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A "Reasonable Price"

I interact with small business owners on a regular basis. I hear a common complaint from these folks. They get angry when prospective customers ask for, “A reasonable price.” They say, “It’s insulting and degrading when customers ask for a low price, when it costs us so much to deliver their service.” They add to their complaint that it’s unfair that people buy from foreign, low-priced suppliers, or cheap labor, instead of purchasing their quality local services.

This feeling is perfectly natural when you feel like you’re working hard, and you get no respect from people shopping for the lowest price. However, you must dig a little deeper.

If you want to be an entrepreneur, you must understand that the “free-market” is a natural tug of war between buyers and sellers. Buyers want the highest quality for the lowest price. Sellers demand the highest price for the lowest production cost. The “price” is a compromise in this tug-of-war. If demand is high and supply is low, prices typically rise. If demand is low, and supply is plentiful, prices fall.

As an entrepreneur, it’s your responsibility to understand price pressures in your industry; and create a business model around the value expectation of your customers.

Let’s try a pricing scenario that may sound familiar.

Someone makes a post in Facebook that says, “I’m looking for a local chiropractor who can help me with my sciatica for a reasonable price.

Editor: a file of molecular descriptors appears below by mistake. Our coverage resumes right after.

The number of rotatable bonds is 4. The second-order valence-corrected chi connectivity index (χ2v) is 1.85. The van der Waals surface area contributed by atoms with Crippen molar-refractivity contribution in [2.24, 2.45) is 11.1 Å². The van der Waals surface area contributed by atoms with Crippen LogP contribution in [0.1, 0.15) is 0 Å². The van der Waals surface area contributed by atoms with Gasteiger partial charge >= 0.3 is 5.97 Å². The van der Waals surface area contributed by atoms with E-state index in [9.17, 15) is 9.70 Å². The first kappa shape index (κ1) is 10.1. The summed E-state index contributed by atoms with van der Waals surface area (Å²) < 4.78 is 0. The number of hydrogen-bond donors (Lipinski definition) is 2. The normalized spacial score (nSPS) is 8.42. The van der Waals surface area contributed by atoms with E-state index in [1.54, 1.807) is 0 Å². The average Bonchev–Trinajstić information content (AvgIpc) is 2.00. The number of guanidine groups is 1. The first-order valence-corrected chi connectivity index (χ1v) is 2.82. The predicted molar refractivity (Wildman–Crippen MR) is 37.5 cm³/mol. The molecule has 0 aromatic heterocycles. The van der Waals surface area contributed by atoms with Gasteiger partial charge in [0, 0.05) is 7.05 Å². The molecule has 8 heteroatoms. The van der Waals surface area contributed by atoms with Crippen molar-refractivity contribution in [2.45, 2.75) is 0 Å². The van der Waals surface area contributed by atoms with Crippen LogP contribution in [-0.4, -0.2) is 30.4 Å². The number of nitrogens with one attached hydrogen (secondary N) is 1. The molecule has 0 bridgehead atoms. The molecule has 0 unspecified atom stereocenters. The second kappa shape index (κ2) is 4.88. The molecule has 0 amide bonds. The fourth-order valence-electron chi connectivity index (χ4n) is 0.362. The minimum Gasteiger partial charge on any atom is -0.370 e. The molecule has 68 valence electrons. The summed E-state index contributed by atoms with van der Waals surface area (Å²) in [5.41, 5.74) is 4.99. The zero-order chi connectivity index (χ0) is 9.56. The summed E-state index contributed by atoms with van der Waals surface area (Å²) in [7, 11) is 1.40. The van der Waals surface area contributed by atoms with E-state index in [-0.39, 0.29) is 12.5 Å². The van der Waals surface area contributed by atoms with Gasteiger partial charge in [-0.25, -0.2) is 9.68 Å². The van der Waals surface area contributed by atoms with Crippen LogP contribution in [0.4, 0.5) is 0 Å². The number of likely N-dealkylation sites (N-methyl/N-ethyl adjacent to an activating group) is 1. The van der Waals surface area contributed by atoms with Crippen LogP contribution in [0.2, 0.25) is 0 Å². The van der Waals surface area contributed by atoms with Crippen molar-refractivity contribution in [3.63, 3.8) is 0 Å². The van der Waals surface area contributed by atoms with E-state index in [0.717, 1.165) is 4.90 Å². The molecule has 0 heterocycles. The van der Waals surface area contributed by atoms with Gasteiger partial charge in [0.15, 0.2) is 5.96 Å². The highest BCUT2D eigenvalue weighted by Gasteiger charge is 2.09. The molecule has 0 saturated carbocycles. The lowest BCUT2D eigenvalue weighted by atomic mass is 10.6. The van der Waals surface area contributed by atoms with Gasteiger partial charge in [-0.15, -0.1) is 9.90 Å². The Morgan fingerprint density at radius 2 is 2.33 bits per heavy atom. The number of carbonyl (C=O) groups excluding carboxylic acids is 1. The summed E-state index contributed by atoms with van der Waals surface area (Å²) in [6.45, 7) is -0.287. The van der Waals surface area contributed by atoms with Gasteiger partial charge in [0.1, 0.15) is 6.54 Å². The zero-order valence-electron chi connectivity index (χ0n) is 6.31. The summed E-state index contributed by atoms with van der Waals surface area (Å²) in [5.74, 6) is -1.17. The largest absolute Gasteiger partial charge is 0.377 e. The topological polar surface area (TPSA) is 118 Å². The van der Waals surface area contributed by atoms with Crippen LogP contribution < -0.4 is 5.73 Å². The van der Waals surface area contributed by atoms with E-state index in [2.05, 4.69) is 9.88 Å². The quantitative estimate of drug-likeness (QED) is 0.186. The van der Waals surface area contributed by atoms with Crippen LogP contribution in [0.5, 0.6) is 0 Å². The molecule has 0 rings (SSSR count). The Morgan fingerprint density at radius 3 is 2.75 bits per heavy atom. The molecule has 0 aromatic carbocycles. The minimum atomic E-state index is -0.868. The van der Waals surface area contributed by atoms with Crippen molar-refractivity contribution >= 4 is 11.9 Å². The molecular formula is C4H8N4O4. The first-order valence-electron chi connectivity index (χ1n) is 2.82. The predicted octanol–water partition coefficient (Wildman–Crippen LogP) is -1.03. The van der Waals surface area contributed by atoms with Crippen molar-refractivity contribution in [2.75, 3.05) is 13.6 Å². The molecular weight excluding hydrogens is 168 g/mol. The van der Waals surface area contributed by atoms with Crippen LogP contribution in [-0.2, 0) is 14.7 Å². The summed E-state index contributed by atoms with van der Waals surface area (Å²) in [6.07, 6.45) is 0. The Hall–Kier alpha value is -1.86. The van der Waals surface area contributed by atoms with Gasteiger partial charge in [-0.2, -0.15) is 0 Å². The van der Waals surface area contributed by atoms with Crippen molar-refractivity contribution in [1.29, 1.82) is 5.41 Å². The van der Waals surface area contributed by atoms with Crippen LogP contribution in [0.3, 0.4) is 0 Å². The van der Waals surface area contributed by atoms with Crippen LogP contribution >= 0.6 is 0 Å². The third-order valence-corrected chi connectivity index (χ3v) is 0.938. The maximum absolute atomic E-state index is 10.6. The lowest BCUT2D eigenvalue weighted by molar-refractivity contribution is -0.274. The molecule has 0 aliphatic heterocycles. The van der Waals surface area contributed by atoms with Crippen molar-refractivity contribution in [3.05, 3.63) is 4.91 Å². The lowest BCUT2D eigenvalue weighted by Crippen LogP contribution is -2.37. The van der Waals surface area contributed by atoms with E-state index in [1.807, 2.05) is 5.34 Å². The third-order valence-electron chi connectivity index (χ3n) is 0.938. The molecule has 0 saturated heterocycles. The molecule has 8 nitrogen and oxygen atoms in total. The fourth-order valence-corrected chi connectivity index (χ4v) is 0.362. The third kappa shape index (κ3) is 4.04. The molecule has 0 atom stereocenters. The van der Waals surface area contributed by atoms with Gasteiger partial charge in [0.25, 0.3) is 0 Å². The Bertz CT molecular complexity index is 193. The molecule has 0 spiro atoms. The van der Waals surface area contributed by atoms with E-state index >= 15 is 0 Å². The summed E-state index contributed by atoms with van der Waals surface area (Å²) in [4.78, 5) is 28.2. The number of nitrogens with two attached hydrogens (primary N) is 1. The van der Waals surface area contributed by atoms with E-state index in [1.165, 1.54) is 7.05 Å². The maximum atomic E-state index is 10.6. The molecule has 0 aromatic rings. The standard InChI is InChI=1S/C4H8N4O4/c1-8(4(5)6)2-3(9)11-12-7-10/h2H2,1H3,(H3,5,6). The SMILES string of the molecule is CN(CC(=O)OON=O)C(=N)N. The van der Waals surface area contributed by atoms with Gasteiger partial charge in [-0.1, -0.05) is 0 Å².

Joe’s Chiropractic charges $65 per adjustment. Joe knows that others charge much less. He heard of ACME Chiropractic charging $40 per adjustment. He’s poured over his business plan multiple times and he believes the lowest price he could charge and still stay in business is $60. ACME Chiropractic must be cheating to stay in business.

Joe can’t help it. After reading the Facebook post, he replies, “You get what you pay for.

Let’s see if we can help Joe out.

First, congratulations, Joe! Joe reviewed his business plan to see what his bottom price needs to be.

Second, Joe, you must get rid of your fake belief that your competitor is “cheating”. This will only prolong your agony in the business world. The fact is that your competition is beating you. They’re finding a way to deliver their service more cost-efficiently.

Third, Joe, find out how your competition is beating you on price.

As Joe follows this advice he finds out:

  • ACME Chiropractic offers the $40 per adjustment fee only to patients who buy a bundle of 24 adjustments.

  • ACME charges $10 extra for their concierge service that includes ice treatment, and electronic stimulation. Joe provides this service as part of his $60 adjustment.

  • ACME rents space at 50% of Joe’s rate because they’re located in a warehouse district and Joe’s on main street.

  • ACME does not employee a full-time receptionist. Patients sign in at the front desk and wait for their appointment. Joe has a friendly, full-time receptionist.

  • Joe now has a decision to make.

Does he lower his standards to compete on price with ACME Chiropractic?


Does he sell the added benefits that his practice provides his patients?